As Plymouth marks 400 years since the colonists set sail, the high price paid by Native American tribes is now revealed in an exhibition
Sun 20 Sep 2020 01.35 EDT
For a ship that would sail into the pages of history, the Mayflower was not important enough to be registered in the port book of Plymouth in 1620. Pages from September of that year bear no trace of the vessel, because it was only only 102 passengers and not cargo, making it of no official interest.
The port book is one of the many surprising objects at Mayflower 400: Legend & Legacy, the inaugural exhibition of the Box in Plymouth, Devon, which will open to the public later this month, and which is part of the city’s efforts to mark the 400th anniversary of the ship’s Atlantic crossing.
“This wasn’t a huge historic voyage in 1620. If anything, it was an act of madness because they were going at the wrong time of year into an incredibly dangerous Atlantic,” said the exhibition’s curator, Jo Loosemore.
The omission in the port book is one of many gaps surrounding the voyage of the Mayflower that the exhibition tries to fill. The general story is well known: the Mayflower took its 102 men, women, and children – the majority of whom were Puritan religious dissenters known as Separatists, but also called Pilgrims – from Plymouth to what they hoped would be the Hudson river. They endured a treacherous 66-day voyage and were blown off course, landing on the tip of what is now Massachusetts, before crossing the bay to set up a colony on land belonging to the Wampanoag, whose name means “people of the first light” and who had inhabited the area for some 12,000 years.
They had an estimated population of at least 15,000 in the early 1600s, and lived in villages on the Massachusetts coast and inland. Their help enabled the English to survive, and also became the basis for the much-mythologised first Thanksgiving feast, still celebrated in the US as a national holiday, though not without controversy. The reality, as this exhibition shows, was far more complicated – and violent.
They came for religious freedom but did not have the same tolerance for the people they metPaula Peters, tribal member
Although the Pilgrims are often used as an origin myth for the US, the English were late arrivals to North America. Juan Ponce de León explored Florida as early as 1513, and the Spanish had a settlement in St Augustine by 1565, while French Huguenots tried and failed to establish a colony on the coast of what is now South Carolina in 1562.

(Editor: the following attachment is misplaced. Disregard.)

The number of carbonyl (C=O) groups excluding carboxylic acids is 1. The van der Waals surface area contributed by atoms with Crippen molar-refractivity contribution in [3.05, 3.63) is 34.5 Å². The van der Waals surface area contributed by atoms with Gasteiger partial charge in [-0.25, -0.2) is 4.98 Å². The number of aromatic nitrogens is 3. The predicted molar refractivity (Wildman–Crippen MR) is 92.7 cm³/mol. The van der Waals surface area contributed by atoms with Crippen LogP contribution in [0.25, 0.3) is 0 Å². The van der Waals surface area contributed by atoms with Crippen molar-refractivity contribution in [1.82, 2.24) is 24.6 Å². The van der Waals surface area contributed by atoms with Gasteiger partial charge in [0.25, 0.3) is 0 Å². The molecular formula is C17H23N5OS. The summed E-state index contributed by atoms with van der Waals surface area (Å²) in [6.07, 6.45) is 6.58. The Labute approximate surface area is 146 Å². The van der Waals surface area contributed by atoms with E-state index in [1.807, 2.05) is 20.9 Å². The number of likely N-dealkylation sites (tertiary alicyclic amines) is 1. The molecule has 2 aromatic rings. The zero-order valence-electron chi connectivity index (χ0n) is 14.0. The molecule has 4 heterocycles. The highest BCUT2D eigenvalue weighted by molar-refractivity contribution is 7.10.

Some 35 years before the Mayflower, two ships set sail from Plymouth to explore the North Carolina coast, and the following year the colony of Roanoke was established, but by 1590 all the settlers had disappeared. Eventually, in 1607, the English had success with the colony of Jamestown, Virginia, which managed to survive. As well as these early settlers, Europeans came to trade – and often to kidnap and enslave Native Americans – well before the arrival of the Pilgrims.
Part of the exhibition looks at these failed attempts at colonisation. “People living and working in Plymouth might be surprised about the importance that the city has played in that part of history,” said Nicola Moyle, head of heritage, art and film for the Box. “There were the Mayflower passengers, but more importantly the institutions that have roots in Plymouth that were playing a part in encouraging settlements taking place on the eastern part of the US.”
This was also the case for the Separatists. Although the mythology presents them as fierce critics of the Church of England seeking religious freedom, they had already found that in the Dutch city of Leiden, where they lived for a decade before crossing the Atlantic. What drove them onwards was the lack of economic opportunity.
“It’s just not the story we think it is,” said Loosemore. Economic factors fuelled the Separatists’ decision to obtain permission from the London Company of Virginia to establish a colony, and for funding from the Company of Merchant Adventurers.